Earlier today, European Commission President Ursula von der Leyen announced that the European Union has reached an agreement in principle with the U.S. regulating trans-Atlantic data flows.
This news comes almost a year and a half since the invalidation of the EU-U.S. Privacy Shield by virtue of the landmark Schrems II judgment. You can read more about Schrems II here.
Speaking at joint press conference with U.S. President Joe Biden, von der Leyen has said that this new Privacy Shield deal will “enable predictable, trustworthy data flows between the EU and the U.S., safeguarding privacy and civil liberties”.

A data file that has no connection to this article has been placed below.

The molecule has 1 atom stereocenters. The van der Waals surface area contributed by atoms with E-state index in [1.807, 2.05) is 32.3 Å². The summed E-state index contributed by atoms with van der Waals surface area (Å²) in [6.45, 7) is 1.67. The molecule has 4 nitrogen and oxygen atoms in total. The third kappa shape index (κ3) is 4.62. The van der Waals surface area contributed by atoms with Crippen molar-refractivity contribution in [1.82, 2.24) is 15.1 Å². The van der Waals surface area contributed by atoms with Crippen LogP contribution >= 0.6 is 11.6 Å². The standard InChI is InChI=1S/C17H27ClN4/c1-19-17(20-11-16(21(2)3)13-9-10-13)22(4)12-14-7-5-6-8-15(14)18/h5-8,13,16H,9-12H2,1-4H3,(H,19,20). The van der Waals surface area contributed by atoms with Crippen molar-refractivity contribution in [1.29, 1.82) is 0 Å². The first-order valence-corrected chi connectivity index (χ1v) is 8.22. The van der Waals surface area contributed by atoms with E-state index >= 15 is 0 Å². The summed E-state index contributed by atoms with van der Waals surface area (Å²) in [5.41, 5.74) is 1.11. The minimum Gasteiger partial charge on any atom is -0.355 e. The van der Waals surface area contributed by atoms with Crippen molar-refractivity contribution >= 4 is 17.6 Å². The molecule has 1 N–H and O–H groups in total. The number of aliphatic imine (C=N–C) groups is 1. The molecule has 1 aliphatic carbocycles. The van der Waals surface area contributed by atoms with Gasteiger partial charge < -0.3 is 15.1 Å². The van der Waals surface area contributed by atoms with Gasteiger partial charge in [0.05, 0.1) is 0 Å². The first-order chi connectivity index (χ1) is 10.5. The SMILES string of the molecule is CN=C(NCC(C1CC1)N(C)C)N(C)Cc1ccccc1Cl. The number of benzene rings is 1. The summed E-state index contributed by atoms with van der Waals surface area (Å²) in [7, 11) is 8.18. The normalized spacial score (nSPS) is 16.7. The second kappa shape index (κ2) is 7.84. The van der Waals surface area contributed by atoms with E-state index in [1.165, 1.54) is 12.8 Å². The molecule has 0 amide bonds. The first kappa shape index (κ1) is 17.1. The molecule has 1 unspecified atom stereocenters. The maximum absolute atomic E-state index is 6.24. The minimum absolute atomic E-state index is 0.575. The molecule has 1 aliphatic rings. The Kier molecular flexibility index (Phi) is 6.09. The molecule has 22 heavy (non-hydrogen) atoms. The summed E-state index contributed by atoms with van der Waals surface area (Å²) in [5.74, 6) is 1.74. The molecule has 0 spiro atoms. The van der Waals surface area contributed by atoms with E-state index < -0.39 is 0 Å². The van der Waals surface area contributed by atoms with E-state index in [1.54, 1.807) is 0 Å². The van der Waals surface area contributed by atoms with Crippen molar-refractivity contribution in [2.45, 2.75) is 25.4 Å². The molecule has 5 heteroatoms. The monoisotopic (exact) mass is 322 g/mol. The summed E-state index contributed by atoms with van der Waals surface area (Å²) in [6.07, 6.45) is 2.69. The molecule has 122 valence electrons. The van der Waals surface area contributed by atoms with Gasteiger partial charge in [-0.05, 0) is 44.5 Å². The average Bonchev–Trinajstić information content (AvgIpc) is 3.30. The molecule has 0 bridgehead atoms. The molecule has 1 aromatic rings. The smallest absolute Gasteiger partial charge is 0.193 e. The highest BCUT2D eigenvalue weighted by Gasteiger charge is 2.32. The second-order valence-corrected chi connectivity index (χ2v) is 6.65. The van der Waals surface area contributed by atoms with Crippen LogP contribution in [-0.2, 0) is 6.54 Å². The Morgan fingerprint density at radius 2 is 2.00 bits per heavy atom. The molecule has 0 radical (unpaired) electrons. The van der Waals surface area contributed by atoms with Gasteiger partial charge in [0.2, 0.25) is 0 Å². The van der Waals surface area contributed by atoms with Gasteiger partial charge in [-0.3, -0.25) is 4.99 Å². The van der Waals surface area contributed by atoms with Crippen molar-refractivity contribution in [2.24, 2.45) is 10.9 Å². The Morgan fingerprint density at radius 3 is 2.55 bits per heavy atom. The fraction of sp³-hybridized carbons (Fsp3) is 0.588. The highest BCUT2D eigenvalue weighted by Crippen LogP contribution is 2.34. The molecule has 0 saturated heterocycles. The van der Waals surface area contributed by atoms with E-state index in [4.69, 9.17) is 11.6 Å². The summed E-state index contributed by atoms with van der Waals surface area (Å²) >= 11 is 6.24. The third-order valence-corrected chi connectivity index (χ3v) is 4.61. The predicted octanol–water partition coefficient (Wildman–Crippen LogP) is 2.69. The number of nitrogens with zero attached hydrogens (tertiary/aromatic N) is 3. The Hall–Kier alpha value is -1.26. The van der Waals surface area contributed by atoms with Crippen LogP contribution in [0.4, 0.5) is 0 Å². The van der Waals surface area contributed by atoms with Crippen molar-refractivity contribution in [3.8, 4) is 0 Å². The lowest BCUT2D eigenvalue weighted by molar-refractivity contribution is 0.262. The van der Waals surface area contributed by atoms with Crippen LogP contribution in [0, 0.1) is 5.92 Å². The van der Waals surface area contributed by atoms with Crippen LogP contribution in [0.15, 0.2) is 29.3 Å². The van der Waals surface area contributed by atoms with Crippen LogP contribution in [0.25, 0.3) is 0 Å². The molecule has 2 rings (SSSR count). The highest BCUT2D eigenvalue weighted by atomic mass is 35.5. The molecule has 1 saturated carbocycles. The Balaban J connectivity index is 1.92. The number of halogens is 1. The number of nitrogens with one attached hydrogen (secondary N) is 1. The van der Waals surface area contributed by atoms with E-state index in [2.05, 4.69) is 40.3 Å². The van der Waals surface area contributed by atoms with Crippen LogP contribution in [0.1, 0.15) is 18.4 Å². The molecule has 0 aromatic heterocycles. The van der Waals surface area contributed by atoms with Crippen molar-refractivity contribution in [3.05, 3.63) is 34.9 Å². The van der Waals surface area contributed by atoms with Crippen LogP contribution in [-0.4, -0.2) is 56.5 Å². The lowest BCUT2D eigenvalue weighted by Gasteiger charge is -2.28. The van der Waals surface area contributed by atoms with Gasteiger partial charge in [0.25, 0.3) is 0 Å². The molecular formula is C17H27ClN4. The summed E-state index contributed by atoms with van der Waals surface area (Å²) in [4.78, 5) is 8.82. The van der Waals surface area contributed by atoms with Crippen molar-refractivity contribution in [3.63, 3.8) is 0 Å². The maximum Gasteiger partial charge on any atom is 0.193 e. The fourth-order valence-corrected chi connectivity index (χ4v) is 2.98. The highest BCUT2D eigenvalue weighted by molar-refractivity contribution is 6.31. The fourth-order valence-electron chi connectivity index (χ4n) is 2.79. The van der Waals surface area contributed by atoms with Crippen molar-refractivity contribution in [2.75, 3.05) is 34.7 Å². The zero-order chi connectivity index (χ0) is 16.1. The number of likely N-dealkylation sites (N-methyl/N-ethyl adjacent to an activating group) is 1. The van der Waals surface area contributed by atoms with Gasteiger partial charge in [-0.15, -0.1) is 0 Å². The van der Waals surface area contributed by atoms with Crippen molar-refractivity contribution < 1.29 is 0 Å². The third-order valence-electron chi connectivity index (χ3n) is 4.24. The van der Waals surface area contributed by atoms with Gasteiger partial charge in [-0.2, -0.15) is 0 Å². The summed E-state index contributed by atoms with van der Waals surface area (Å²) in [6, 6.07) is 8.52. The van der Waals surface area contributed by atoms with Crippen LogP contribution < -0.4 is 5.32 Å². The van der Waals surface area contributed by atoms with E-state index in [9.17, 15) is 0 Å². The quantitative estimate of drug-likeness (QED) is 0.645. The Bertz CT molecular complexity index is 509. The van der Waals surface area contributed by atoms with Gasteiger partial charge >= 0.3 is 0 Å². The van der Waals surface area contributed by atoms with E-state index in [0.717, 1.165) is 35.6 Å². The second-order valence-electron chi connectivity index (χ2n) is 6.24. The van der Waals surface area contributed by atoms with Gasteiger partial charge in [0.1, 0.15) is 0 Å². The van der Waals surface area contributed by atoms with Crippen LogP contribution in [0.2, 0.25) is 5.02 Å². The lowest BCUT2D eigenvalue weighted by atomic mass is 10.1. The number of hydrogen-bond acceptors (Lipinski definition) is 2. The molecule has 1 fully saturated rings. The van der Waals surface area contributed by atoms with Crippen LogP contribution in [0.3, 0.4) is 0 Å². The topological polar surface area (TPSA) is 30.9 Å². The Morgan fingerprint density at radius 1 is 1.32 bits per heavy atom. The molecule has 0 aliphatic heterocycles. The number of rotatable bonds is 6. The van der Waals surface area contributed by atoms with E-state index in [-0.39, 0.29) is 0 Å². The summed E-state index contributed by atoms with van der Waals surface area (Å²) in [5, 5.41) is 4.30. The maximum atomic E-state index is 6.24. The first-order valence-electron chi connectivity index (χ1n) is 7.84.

Despite the fact that no legal text has yet been published, the announcement has already been the subject of much scepticism. Max Schrems, the lead litigant in the Schrems II case, has said that “If it is not in line with EU law, we (noyb) or another group will likely challenge it. In the end, the Court of Justice will decide a third time. We expect this to be back at the Court within months from a final decision.”
In a Factsheet issued by the European Commission earlier this afternoon, it is hinted that the promulgation of a new set of rules and binding safeguards to limit access by U.S. intelligence authorities is a key aspect of this Privacy Shield 3.0. Additionally, it appears that a new two-tier redress system specifically aimed at resolving complaints on transborder data flows will be set up, which system will also include the setting up of a Data Protection Review Court.
We are yet to see what the details of the legal documents will hold – watch this space for developments!